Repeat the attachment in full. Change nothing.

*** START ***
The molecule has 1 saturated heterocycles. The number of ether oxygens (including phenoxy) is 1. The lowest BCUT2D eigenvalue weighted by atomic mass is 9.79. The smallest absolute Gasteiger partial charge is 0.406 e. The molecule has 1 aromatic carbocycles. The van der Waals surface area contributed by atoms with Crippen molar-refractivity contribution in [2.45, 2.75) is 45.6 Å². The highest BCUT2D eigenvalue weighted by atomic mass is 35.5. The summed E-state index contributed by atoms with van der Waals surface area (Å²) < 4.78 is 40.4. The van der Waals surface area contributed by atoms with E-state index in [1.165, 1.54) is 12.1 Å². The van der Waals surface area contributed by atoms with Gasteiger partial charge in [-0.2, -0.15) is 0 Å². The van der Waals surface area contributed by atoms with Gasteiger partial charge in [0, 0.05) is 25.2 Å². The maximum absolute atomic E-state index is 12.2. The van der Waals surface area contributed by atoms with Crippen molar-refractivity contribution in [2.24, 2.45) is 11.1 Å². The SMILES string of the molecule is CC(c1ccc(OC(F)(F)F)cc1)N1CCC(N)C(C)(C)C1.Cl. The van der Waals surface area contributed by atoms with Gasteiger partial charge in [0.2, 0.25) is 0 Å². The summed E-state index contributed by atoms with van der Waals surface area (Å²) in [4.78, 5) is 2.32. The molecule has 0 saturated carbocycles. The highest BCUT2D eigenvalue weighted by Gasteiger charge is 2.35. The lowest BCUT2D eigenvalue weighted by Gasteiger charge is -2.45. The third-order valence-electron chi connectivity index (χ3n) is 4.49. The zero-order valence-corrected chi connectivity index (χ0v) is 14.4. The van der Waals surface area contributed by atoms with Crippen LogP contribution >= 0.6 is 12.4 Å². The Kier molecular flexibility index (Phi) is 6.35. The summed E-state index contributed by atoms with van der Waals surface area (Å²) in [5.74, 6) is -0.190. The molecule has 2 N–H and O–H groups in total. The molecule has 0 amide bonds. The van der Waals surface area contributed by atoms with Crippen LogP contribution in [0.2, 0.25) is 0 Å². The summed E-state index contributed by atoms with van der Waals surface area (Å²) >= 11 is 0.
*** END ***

The molecule has 1 saturated heterocycles. The number of ether oxygens (including phenoxy) is 1. The lowest BCUT2D eigenvalue weighted by atomic mass is 9.79. The smallest absolute Gasteiger partial charge is 0.406 e. The molecule has 1 aromatic carbocycles. The van der Waals surface area contributed by atoms with Crippen molar-refractivity contribution in [2.45, 2.75) is 45.6 Å². The highest BCUT2D eigenvalue weighted by atomic mass is 35.5. The summed E-state index contributed by atoms with van der Waals surface area (Å²) < 4.78 is 40.4. The van der Waals surface area contributed by atoms with E-state index in [1.165, 1.54) is 12.1 Å². The van der Waals surface area contributed by atoms with Gasteiger partial charge in [-0.2, -0.15) is 0 Å². The van der Waals surface area contributed by atoms with Gasteiger partial charge in [0, 0.05) is 25.2 Å². The maximum absolute atomic E-state index is 12.2. The van der Waals surface area contributed by atoms with Crippen molar-refractivity contribution in [2.24, 2.45) is 11.1 Å². The SMILES string of the molecule is CC(c1ccc(OC(F)(F)F)cc1)N1CCC(N)C(C)(C)C1.Cl. The van der Waals surface area contributed by atoms with Gasteiger partial charge in [0.2, 0.25) is 0 Å². The summed E-state index contributed by atoms with van der Waals surface area (Å²) in [4.78, 5) is 2.32. The molecule has 0 saturated carbocycles. The highest BCUT2D eigenvalue weighted by Gasteiger charge is 2.35. The lowest BCUT2D eigenvalue weighted by Gasteiger charge is -2.45. The third-order valence-electron chi connectivity index (χ3n) is 4.49. The zero-order valence-corrected chi connectivity index (χ0v) is 14.4. The van der Waals surface area contributed by atoms with Crippen LogP contribution >= 0.6 is 12.4 Å². The Kier molecular flexibility index (Phi) is 6.35. The summed E-state index contributed by atoms with van der Waals surface area (Å²) in [5.74, 6) is -0.190. The molecule has 2 N–H and O–H groups in total. The molecule has 0 amide bonds. The van der Waals surface area contributed by atoms with Crippen LogP contribution in [0.2, 0.25) is 0 Å². The summed E-state index contributed by atoms with van der Waals surface area (Å²) >= 11 is 0.